. This new strategy and assessment service provides skilled IBM Global Technology Services (GTS) Integrated Communications Services (ICS) consultants and architects, along with our vendor-neutral approach, to help clients understand and compare unified communications solution alternatives, prioritize them based on impact to their environment, and determine the best fit solution. Using our cloud computing and UC expertise, ICS can help you develop the scope, requirements and strategy for adopting UCaaS to reduce costs, improve collaboration and enhance productivity. Our experts can provide a road map to help clients achieve a smooth, reliable migration to a new UCaaS environment.
Visit the link above for more information. And as always, your comments are greatly appreciated.
Online transactions continue to grow at a rapid pace. Today,eight out of 10
consumers shop online at least twice a week, while ABI Research expects that mobile online shopping is expected to triple annually
and rise to $119 billion by 2015. Businesses today
are struggling to find ways to create a more simplified Web presence
to address the changing era of today's consumer marketplace.
Today, at four events held around the globe and also live on the Web via LiveStream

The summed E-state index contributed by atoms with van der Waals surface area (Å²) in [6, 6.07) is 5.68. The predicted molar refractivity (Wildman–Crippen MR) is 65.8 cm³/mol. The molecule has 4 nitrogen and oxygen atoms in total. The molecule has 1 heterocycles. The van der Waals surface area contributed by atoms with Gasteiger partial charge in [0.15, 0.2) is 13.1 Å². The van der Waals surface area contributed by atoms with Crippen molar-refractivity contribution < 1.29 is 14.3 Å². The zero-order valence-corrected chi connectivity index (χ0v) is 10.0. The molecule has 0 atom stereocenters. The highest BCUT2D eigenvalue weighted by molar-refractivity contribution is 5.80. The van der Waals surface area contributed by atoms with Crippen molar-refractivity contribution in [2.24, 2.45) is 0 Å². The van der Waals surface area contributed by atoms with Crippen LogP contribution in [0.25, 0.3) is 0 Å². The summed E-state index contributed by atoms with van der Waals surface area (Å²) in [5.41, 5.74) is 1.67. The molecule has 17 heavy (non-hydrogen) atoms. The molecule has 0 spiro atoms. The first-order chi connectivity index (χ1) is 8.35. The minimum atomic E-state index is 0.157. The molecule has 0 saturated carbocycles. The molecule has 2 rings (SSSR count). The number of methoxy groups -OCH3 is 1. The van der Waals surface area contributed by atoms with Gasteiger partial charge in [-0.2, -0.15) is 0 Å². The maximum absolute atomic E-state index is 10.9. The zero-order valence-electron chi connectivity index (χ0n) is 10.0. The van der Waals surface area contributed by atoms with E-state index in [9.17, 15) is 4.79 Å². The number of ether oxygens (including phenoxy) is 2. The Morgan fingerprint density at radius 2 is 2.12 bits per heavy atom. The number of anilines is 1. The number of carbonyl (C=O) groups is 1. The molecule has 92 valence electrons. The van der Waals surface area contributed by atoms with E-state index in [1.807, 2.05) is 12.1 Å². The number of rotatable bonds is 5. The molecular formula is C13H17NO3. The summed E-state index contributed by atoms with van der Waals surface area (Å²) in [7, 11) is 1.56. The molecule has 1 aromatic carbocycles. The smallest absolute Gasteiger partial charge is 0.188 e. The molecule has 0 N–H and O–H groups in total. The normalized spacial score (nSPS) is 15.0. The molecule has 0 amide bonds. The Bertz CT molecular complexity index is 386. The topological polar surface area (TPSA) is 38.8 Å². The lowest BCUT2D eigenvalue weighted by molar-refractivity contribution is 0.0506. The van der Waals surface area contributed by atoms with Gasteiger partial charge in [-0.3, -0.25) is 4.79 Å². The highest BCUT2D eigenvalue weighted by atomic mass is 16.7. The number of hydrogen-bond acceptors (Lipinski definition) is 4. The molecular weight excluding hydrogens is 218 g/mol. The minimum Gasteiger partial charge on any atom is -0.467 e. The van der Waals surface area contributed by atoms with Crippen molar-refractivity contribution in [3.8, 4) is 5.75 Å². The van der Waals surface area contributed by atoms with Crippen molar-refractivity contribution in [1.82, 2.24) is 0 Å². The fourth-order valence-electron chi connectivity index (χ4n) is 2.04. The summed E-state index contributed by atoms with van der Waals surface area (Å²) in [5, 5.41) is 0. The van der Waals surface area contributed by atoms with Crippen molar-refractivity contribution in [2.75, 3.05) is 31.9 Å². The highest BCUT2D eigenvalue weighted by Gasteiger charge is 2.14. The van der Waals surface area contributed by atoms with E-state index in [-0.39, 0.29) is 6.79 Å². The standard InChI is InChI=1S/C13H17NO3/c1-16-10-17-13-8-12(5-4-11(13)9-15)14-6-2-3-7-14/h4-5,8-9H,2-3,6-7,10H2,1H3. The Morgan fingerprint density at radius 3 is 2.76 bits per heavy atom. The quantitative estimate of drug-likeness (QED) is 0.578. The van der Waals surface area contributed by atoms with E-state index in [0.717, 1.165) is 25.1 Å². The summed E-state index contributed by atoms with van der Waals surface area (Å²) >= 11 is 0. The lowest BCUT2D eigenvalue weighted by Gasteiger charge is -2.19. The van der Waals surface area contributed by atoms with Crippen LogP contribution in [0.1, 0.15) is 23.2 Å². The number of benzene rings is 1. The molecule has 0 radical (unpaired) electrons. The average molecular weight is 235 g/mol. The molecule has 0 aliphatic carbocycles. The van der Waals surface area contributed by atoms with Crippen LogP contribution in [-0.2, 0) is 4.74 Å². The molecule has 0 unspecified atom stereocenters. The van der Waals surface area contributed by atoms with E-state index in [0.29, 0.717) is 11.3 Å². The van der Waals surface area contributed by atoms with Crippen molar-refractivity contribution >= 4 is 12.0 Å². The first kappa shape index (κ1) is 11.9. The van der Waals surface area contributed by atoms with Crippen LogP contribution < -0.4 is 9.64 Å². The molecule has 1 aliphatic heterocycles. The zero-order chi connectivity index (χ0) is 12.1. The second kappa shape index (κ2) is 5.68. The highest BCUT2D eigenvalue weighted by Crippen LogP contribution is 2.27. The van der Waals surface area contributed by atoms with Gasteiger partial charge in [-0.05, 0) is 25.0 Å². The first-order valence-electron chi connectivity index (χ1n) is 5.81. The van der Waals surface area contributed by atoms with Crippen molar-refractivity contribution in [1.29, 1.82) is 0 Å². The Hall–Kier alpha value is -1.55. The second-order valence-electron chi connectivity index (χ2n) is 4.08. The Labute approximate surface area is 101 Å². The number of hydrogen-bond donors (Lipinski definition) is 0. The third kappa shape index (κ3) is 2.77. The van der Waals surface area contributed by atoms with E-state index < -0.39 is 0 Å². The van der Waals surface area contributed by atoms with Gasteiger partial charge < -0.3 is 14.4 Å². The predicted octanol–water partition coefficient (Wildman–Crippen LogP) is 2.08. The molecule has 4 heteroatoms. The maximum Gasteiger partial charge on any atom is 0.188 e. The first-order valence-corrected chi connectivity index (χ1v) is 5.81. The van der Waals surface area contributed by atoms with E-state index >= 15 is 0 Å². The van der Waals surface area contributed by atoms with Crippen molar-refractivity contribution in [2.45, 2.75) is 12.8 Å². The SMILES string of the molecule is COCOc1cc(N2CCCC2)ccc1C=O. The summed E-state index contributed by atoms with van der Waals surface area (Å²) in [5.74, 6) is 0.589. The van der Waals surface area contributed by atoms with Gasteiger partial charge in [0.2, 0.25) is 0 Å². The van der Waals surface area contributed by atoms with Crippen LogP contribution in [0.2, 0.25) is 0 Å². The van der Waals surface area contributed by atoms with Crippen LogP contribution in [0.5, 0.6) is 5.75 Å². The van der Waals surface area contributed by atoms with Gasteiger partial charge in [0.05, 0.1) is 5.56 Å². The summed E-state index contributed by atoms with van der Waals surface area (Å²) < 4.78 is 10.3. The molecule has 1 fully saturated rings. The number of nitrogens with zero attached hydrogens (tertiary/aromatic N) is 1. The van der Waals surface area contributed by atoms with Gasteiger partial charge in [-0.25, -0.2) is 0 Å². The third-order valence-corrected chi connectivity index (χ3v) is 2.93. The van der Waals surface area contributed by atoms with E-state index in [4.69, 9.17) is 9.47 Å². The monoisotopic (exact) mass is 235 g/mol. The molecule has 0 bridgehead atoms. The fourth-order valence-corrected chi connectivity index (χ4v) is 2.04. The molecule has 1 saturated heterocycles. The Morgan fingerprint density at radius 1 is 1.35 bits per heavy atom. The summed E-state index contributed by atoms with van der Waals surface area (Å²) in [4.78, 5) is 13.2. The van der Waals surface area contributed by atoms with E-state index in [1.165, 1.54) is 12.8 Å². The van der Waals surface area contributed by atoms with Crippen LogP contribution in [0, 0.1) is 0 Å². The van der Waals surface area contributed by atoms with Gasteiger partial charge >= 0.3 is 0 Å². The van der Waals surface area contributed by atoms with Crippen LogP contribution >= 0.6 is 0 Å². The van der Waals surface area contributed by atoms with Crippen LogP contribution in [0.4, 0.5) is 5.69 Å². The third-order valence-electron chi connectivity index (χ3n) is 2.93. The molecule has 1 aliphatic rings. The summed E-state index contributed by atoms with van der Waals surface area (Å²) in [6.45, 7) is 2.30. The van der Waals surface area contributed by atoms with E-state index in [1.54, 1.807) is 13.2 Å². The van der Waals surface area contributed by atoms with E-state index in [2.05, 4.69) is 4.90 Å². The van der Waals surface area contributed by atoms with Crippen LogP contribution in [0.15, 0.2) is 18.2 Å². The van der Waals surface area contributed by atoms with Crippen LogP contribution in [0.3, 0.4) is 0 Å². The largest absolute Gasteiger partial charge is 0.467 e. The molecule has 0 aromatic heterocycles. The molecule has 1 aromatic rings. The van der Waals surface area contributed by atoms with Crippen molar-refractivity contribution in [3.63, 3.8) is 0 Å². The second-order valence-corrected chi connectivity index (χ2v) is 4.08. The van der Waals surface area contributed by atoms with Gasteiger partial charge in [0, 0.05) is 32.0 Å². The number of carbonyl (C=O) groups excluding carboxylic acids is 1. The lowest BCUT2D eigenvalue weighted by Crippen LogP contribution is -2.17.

(the NYC event can be watched live starting at 12:30 E.S.T. today, September 16, 2010), IBM is unveiling new software
designed to help organizations reinvent the way they interact with consumers over the Web and through mobile devices. Visit us here
to learn more about the IBM Customer Experience Suite core offerings and add-on modules.
Why should you care (the $64,000 question, right)? This is important for Unified Communications because more and more, customers are looking to interact in real time with their favorite Brands and retailers, and with their friends and family to share their Brand and shopping experiences. Unified Communications isn't just about improving worker-to-worker interactions and productivity, but can (and should) also be used to enhance your customer (and partner and vendor) relationships as well. Because of this, Sametime is included as a component you can include in the IBM Customer Experience Suite.
That was one of the ideas behind the Sametime Web Proxy APIs and Web Proxy Server